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Immunotherapy for the management of advanced melanoma: the next steps.

Zikich D, Schachter J, Besser MJ.

Am J Clin Dermatol. 2013 Aug;14(4):261-72.

Ella Institute for Melanoma, Sheba Medical Center, 52621 Ramat-Gan, Israel.

 

Abstract

 

Melanoma is an immunogenic tumor that can induce a natural immune response. A number of immunotherapy-based approaches have been developed over the past decades, and certain degrees of effectiveness were achieved by the use of cytokines, adoptive cell transfer and T-cell immune modulators. Currently, interleukin-2 and the immune stimulatory antibody, ipilimumab, are the only two approved immunotherapies for metastaticmelanoma, but various new therapies are in promising developmental stages. This comprehensive review will discuss the latest achievements ofimmunotherapy and emerging directions for the management of advanced melanoma.

 

 

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 Additional Information:

Standard therapies for metastatic cancer in general and melanoma in particular, have been mainly based on chemotherapy, radiation and surgery. These modalities produce mostly unsatisfactory results and emphasize the need for new therapeutic strategies. This need gave rise to the rapidly developing field of “immuno-oncology”, which focuses on the enhancement of antitumor responses of the body’s own immune system against cancer cells. Strategies that mobilize and strengthen the immune system to attack cancer are now

widely recognized to have the utmost potential to achieve complete and durable remissions. As a result, two major immunotherapy approaches have emerged; the antibody-based interference of key T cell checkpoints and Adoptive T Cell Therapy (ACT). The essence of both modalities is to enhance T lymphocytes responses.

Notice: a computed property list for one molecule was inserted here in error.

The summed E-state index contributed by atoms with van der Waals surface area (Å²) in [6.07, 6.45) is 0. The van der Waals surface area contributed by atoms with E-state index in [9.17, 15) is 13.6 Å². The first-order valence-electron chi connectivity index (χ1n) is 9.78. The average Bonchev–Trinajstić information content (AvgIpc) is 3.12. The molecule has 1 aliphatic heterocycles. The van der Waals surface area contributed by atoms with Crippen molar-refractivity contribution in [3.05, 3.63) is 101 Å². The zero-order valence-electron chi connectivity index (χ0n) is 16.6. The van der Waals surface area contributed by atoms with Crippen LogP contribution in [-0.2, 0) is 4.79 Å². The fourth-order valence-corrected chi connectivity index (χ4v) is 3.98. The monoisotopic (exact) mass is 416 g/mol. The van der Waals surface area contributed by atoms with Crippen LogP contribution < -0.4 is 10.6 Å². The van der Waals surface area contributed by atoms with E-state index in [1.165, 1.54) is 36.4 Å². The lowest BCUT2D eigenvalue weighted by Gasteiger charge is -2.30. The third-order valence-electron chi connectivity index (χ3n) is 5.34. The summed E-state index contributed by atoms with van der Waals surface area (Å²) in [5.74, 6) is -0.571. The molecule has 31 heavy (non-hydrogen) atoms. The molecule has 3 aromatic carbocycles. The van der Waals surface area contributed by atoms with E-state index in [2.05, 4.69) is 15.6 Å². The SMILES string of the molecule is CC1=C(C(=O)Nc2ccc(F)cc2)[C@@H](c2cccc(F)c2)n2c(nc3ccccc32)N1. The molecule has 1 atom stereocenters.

Numerous immune modulating agents have been developed and tested in recent years, among them, antibodies blocking co-inhibitory T-cell molecules, namely, CTLA-4 (cytotoxic T-lymphocyte-associated antigen 4), PD-1 (programmed death 1), and PD-L1 (programmed death ligand 1). Very recent studies have demonstrated that the combined blockage of CTLA-4 and PD-1 produce rapid and deep tumor regression in a significant portion of patients with advanced melanoma, and show superior antitumor activity than the monotherapy with either agent. Data from a phase II trial testing the concurrent administration of nivolumab (anti PD-1 antibody) and ipilimumab (anti CTLA-4 antibody) showed objective responses in 21 of 52 (40%) patients, according to modified WHO criteria, whereas the overall evidence of clinical activity (conventional, unconfirmed, or immune-related response or stable disease for ≥24 weeks) was observed in 65% of the patients.

Likewise adoptive T cell therapy is being consistently improved over the past two decades. Administration of autologous Tumor-Infiltrating Lymphocytes (TILs) can mediate tumor regression in patients with refractory melanoma and produce durable complete responses. TIL ACT is considered as one the most potential treatments for melanoma, and is currently being explored also in other cancer types. Further improvement of adoptive T cell therapy may derive from the genetic modification of T lymphocytes to express tumor antigen-specific T-cell receptors (TCR) or chimeric antigen receptors (CAR). TIL-based ACT has a substantial clinical potential, both as a standalone therapeutic intervention and in combination with other treatment modalities, such as key checkpoint inhibitors. This approach holds the potential to evolve into a personalized immunotherapy modality, with the ability to adjust the antigen-targeting profile to the individual cancer patient.

Immunotherapy for the Management of Advanced Melanoma